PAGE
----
Part 2, Chapter 15
Every new chapter of my book is released right after it’s being completed, so the reader doesn’t have to wait for the whole part to be finished to get access to new material.
Table of content
This chapter explains how fetching works in Hibernate.
15. Fetching 15.1 DTO projection 15.1.1 DTO projection pagination 15.1.2 Native query DTO projection 15.2 Query fetch size 15.3 Fetching entities 15.3.1 Direct fetching 220.127.116.11 Fetching a Proxy reference 18.104.22.168 Natural identifier fetching 15.3.2 Query fetching 15.3.3 Fetching associations 22.214.171.124 FetchType.EAGER 126.96.36.199 FetchType.LAZY 188.8.131.52.1 The N+1 query problem 184.108.40.206.2 How to catch N+1 query problems during testing 220.127.116.11.3 LazyInitializationException 18.104.22.168.4 The Open Session in View Anti-Pattern 22.214.171.124.5 Temporary Session Lazy Loading Anti-Pattern 126.96.36.199 Associations and pagination 15.4 Query plan cache
Fetching data has a great impact on data access layer performance, and fetching way too much data is one of the most common performance-related issues. In this chapter, I explain when you should use entity fetching and when to switch to DTO projections.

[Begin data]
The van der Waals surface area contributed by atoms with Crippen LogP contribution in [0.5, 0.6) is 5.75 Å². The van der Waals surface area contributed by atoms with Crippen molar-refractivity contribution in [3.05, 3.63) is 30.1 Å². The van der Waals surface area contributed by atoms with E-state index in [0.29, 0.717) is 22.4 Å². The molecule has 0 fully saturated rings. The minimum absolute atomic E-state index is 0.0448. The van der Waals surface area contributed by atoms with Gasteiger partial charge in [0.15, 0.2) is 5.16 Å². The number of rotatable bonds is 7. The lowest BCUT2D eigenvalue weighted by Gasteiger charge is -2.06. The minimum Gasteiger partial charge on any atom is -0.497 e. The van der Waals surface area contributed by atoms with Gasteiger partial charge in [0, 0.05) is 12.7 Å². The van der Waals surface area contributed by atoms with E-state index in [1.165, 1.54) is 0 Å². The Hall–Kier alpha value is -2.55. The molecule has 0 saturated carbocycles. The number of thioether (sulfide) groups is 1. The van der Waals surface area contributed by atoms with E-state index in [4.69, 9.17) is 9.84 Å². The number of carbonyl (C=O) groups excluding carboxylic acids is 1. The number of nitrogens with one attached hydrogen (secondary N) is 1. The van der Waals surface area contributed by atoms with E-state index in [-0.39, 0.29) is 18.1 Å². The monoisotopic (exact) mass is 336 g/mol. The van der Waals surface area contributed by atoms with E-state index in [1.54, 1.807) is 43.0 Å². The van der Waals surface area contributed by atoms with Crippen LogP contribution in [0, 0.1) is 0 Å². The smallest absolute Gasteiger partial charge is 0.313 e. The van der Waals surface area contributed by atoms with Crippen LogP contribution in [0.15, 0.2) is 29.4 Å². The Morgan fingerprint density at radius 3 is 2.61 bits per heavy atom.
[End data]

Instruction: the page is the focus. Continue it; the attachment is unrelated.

There is also a very interesting example which demonstrates why, sometimes, processing data in the database (Recursive CTE, Window Functions) can outperform application-level data processing.
FetchType.EAGER is often a good hint that an application might experience performance issues. But
FetchType.LAZY is not without problems either because it can lead to N+1 query problems or
Unfortunately, there are also some widespread anti-patterns such as
Open Session in View or Temporary Session Lazy Loading which cure the symptoms and do not address the root cause of a
A lesser known configuration is the query plan cache, and you’ll also learn how you can tune it, and for which queries it makes more sense to save the precompilation phase.
Enjoy reading High-Performance Java Persistence!
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